Gov’t confident “boring” 2014 budget will boost economy
From the Budapest Business Journal print edition: The parliamentary majority approved the main items of the 2014 budget, boosting spending and revenues alike, pledging to keep the fight against public debt ongoing while sticking to deficit goals. Even if some of the figures are ambitious, the actual results of realizing the bill won’t be seen until after the next general elections, allowing the governing party a sense of confidence.
Parliament approved the cornerstone figures of the 2014 budget after the budget committee passed amendments that raised key entries such as the cash flow deficit.
“Next year’s budget bill is in line with the government target set in 2010: increasing employment, keeping the budget deficit under 3% and in general, a sustainable and stable management of public finances,” said Economy Ministry deputy state secretary Péter Benő Banai.
The most notable amendment that was submitted covered HUF 60 billion in municipal debt that is to be assumed by the state. The planned budget deficit won’t be affected by the amendments and the accrual-based EU-conform gap for 2014, which will be 2.9% of gross domestic product, Benő Banai told the budget committee. The original bill earmarked only HUF 4 billion for this purpose.
The other significant item was raising central subsidies to the Budapest public transport company BKV from HUF 10 billion to HUF 24 billion. Benő Banai said that increased revenues from value added taxes and additional state-assets related revenue would neutralize increased spending.
The budget cornerstones were passed with 219 votes in favor and 30 opposed. The nays came from Jobbik and the socialist MSzP and while the green LMP’s representatives abstained.
“The 2014 budget is, like this year, a predictably boring budget,” Economy Ministry state secretary Zoltán Cséfalvay told U.S. broadcaster CNBC.
His words underlined Economy Minister Mihály Varga’s earlier comments that the government would refuse the temptation of drafting a budget bill laden with handouts ahead of the next general elections, likely in April.
There are nonetheless doubts about the feasibility of the government’s forecast for this year and next and consequently whether the declared stringency will actually be enforced.
“Current data indicates that although this year’s GDP will be better than earlier expected, Policy Agenda doesn’t believe that the lower than 3% deficit target can be reached,” the think tank said.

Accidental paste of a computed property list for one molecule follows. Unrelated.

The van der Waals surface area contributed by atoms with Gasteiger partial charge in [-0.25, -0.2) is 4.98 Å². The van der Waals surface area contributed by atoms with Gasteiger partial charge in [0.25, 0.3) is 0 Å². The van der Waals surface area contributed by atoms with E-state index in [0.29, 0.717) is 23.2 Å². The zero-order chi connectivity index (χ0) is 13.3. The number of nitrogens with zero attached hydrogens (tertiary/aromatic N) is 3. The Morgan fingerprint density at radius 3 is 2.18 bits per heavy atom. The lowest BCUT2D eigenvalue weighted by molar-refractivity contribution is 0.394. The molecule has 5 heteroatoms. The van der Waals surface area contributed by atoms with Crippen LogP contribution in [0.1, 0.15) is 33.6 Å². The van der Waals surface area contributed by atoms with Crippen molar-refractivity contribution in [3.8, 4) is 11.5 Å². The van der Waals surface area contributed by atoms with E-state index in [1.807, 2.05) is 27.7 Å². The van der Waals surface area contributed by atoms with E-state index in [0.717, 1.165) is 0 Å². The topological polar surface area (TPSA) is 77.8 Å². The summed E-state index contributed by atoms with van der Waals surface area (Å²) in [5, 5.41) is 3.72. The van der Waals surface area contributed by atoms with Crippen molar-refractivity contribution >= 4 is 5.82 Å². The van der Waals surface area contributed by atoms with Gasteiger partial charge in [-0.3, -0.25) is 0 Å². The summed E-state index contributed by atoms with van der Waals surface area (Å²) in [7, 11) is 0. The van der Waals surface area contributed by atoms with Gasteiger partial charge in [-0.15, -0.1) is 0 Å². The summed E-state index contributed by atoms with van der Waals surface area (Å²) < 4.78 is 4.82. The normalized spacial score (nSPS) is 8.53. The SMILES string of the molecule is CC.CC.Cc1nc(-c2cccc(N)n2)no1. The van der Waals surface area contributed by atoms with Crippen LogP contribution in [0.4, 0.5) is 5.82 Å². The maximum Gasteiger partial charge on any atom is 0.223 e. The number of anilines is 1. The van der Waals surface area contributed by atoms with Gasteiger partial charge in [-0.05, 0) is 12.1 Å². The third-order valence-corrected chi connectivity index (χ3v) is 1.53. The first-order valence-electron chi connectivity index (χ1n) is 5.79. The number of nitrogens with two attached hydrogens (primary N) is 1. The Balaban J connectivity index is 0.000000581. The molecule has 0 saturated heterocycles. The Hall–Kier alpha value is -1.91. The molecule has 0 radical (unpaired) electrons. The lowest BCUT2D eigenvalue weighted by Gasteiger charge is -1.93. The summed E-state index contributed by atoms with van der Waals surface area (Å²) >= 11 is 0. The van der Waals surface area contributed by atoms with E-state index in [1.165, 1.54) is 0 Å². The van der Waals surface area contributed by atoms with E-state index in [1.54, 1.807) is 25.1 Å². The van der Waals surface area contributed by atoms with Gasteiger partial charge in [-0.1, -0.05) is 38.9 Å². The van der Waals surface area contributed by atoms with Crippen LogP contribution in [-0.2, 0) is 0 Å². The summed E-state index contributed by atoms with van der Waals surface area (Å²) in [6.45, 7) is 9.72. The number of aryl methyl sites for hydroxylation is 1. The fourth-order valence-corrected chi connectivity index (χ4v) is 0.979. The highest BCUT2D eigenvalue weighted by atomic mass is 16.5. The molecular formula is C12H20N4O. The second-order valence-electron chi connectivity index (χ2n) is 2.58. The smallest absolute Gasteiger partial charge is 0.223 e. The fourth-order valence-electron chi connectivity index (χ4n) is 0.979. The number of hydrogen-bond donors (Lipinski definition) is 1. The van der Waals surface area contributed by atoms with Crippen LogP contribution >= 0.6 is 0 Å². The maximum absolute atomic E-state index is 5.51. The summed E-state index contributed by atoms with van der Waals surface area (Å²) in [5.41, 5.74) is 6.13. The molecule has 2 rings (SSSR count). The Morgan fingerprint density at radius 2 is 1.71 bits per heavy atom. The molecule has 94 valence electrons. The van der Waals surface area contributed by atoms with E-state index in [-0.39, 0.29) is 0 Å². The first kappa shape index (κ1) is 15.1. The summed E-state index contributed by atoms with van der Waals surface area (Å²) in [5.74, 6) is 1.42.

It argues that since the aggregate statistics of the first quarter won’t be available at the time of going to the polls, the government can communicate that the implementation of the budget law is progressing as planned, and make any necessary corrections after reelection, allowing it a degree of comfort.
Péter Oszkó, former finance minister under the Bajnai government, said that whether the bill is an ‘election budget’ would only be seen after the fact, but noted the main issue that is not addressed is that the economy is on a poor trajectory and there is no hope of sustainable growth.
“There is only a propaganda of success, the government is taking more out of people’s pockets than it’s putting in,” he told commercial broadcaster ATV
“Step-by-step, Hungary’s economic policy is growing much more predictable, and I think this is a good message to the world of business,” Cséfalvay insisted.
If the government should be in need of any ammunition to support its claims, it has quite a few to choose from. The third quarter’s preliminary 1.7% year-on-year growth shows that the previously set target for 2013 could be exceeded, raising hopes for 2014 also.
The state debt management agency ÁKK conducted a second, successful dollar bond auction for $2 billion this year that was five times oversubscribed, indicating strong investor demand for Hungarian paper.
The government’s plans were also reassured by the European Commission which placed the country’s budget deficit below the 3% mark in its latest, September review, which means there is no immediate threat of Hungary reentering the excessive deficit procedure that was finally lifted earlier this year.
“The country appears to be on an improving track, 2013 will provide the basis for 2014, spending remained under control and seems to be well manageable, while the rollback of the shadow economy can also boost revenues, pointing to a calm year in 2014,” head of the Budget Council Árpád Kovács told public media.
The notions of the budget controller are underlined by widespread expectations that the U.S. Federal Reserve will keep its stimulus campaign going for another several months, leaving plenty of dollar liquidity on the global market. The demand at the latest auction indicates Hungary won’t have any short-term troubles getting financing.
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